But what's missing? Why is this obvious scenario not already mainstream? To begin with, production implementation of virtual infrastructure is only now beginning to take hold. Historically, virtualization was used extensively in test and development or to curb Windows server sprawl (a condition that occurs because Windows cannot effectively host more than one application per OS instance). Now, enterprises are beginning to understand that virtualizing every application makes sense because it separates the evolution and maintenance of the application from the evolution of the hardware infrastructure.

For example, it makes much more sense to create a virtual appliance for an existing single-threaded application and run several instances on a dual socket, quad-core eight way machine than to attempt to re-write the application to take advantage of the quad-core threading model. There is no value in the re-write, and virtualization provides a means to scale the application to take advantage of modern hardware. Another obvious benefit of this separation of application and hardware is server maintenance. You can shutdown one virtual appliance to patch it and then spin it back up without disturbing any of the other virtual appliances running on that server. This approach minimizes application to OS conflicts, and it eliminates application to application conflicts.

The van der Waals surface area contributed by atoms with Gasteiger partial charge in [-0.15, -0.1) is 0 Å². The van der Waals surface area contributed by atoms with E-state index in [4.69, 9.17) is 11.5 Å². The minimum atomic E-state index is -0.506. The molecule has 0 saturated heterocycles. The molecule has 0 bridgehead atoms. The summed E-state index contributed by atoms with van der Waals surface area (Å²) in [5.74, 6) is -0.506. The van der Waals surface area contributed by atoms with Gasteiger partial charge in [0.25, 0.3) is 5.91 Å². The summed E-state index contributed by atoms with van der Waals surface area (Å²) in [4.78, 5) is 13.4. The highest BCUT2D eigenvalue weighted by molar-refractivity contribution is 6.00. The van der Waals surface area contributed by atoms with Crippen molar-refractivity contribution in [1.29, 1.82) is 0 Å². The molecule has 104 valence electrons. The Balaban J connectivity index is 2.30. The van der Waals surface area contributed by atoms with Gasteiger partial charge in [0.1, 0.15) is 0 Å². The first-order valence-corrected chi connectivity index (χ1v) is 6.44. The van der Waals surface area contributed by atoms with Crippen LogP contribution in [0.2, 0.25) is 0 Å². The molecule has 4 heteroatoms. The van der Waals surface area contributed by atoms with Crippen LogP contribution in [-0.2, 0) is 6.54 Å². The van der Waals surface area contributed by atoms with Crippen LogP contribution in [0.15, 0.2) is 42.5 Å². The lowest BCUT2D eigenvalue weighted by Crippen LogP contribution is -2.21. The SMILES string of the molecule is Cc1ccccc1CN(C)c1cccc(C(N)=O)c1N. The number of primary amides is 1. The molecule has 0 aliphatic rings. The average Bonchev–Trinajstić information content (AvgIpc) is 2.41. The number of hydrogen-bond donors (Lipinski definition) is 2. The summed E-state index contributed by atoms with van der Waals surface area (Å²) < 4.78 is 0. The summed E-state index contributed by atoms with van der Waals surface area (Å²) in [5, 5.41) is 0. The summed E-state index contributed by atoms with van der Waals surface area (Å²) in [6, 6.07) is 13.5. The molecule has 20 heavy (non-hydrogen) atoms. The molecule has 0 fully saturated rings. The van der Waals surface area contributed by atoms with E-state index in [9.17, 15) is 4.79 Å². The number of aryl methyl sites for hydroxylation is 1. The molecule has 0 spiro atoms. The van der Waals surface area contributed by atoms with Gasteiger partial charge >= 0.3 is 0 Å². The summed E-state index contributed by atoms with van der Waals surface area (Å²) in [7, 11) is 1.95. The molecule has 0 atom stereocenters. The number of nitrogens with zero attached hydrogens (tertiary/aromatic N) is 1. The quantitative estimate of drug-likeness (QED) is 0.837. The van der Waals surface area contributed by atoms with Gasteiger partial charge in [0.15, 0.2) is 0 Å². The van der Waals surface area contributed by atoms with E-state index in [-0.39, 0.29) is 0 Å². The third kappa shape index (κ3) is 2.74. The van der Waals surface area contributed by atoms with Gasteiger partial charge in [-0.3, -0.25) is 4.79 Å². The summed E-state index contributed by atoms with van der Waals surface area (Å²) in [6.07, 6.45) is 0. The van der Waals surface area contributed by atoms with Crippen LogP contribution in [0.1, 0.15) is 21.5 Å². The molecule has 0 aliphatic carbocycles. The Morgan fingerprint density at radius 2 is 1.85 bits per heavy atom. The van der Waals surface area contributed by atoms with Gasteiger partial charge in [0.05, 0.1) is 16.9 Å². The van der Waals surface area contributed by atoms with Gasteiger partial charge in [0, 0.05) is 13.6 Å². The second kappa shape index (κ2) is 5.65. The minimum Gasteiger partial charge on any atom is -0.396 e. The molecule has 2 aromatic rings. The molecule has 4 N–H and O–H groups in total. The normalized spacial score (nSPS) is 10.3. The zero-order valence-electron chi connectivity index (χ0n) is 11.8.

If virtualized production infrastructure is a cloud requirement that is slowly becoming a reality, what other obstacles lay on the path to cloud nirvana? Well, the current most popular approach for virtualizing applications is building a working system from legacy components and then “snapshotting” it with your favorite physical to virtual (P2V) tool. This approach will not scale to cloud computing. First, it is unlikely that your cloud provider has a virtualized infrastructure that is identical to your own. Going through a manual, ad-hoc process to build snapshot images for each cloud is going to be slow, expensive, and prone to errors. Also, it is inevitable that cheap, variable cost computing is going to tempt enterprises to define ever increasing numbers of application images. However, the administration and maintenance burden of the legacy OS system layer is going to result in skyrocketing administration costs or a “don't patch it and hope for the best” security scenario. A new approach to system software that couples the application with just enough OS is a requirement to make cloud computing a scalable reality without untenable administration costs or security risks.